Dec. 25, 2004
When One Has Lived a Long Time Alone (excerpt)
Poem: "When One Has Lived a Long Time Alone" by Galway Kinnell, from When One Has Lived a Long Time Alone © Houghton Mifflin. Reprinted with permission.
When One Has Lived a Long Time Alone
When one has lived a long time alone,
one wants to live again among men and women,
to return to that place where one's ties with the human
broke, where the disquiet of death and now also
of history glimmers its firelight on faces,
where the gaze of the new baby looks past the gaze
of the great granny, and where lovers speak,
on lips blowsy from kissing, that language
the same in each mouth, and like birds at daybreak
blether the song that is both earth's and heaven's,
until the sun has risen, and they stand
in the daylight of being made one: kingdom come,
when one has lived a long time alone.
Literary and Historical Notes:
Today is Christmas Day, when much of what is considered the western world celebrates the birth of Jesus Christ. The actual birth of Christ probably took place in the springtime during the year 4 B.C., but the early Christians decided to adopt the time of the winter solstice to celebrate the birth of Christ.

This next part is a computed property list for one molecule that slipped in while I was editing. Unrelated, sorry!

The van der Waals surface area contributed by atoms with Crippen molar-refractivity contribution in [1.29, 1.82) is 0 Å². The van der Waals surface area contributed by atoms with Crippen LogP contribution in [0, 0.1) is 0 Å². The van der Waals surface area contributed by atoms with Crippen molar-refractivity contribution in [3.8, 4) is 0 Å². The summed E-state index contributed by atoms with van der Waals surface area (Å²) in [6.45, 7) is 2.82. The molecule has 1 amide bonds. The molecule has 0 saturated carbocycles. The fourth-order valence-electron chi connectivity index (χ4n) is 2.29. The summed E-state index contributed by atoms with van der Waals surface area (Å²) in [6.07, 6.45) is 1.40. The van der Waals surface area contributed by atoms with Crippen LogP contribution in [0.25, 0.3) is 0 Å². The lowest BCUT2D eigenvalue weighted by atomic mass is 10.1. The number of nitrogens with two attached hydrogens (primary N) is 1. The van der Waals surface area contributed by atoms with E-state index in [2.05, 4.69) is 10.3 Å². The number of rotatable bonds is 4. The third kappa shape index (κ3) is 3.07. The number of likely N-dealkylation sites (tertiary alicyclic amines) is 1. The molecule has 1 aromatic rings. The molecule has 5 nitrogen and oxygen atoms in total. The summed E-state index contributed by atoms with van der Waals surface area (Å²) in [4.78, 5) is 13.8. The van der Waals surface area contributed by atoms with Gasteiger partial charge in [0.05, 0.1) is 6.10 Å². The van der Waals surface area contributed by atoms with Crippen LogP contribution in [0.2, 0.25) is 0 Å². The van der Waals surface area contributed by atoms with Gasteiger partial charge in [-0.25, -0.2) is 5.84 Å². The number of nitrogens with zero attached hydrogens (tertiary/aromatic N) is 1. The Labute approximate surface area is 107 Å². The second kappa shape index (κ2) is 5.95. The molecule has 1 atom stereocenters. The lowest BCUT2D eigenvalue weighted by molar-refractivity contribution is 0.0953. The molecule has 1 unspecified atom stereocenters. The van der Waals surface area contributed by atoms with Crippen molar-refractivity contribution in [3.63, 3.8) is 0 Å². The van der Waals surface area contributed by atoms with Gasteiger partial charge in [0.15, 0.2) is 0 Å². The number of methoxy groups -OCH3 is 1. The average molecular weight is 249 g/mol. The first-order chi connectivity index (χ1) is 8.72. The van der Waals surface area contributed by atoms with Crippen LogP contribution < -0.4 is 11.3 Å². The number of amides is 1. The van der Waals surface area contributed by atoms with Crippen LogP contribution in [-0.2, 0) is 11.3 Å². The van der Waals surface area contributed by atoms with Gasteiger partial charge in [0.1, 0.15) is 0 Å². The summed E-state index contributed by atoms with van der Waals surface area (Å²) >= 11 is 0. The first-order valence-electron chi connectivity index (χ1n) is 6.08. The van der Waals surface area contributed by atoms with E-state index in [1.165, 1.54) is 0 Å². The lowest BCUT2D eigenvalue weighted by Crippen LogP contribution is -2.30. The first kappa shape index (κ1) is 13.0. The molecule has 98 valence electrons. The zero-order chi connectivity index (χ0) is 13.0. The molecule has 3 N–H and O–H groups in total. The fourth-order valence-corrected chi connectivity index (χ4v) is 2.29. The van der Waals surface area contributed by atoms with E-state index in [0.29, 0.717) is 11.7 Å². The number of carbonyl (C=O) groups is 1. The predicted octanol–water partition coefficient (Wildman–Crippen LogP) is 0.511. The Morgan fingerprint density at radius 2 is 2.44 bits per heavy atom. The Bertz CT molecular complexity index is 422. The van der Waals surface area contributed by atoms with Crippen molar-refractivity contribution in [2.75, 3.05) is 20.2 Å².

In Finland people go to the sauna and listen to a national radio broadcast called "The Peace of Christmas." It is also the time of year when they visit the graves of departed loved ones.
In Yugoslavia, the second Sunday before Christmas is considered "Mother's Day" when children tie their mother to a chair and demand presents for ransom, taunting, "It's Mother's Day, its Mother's Day, what will you pay to get away?" The following week they do the same thing to their father. However, Yugoslavians celebrate Christmas itself January 7th according to the old Julian calendar, developed during the reign of Julius Caesar.
In Australia, Christmas falls during the middle of the summer, when the temperature can reach 100 degrees. People often celebrate at the beach and have barbecues.
In China most people are Buddhists but there are some Christians and they celebrate Christmas by lighting decorated paper lanterns and decorating their "Trees of Light" with paper decorations. Children wait for a visit from the "Christmas Old Man."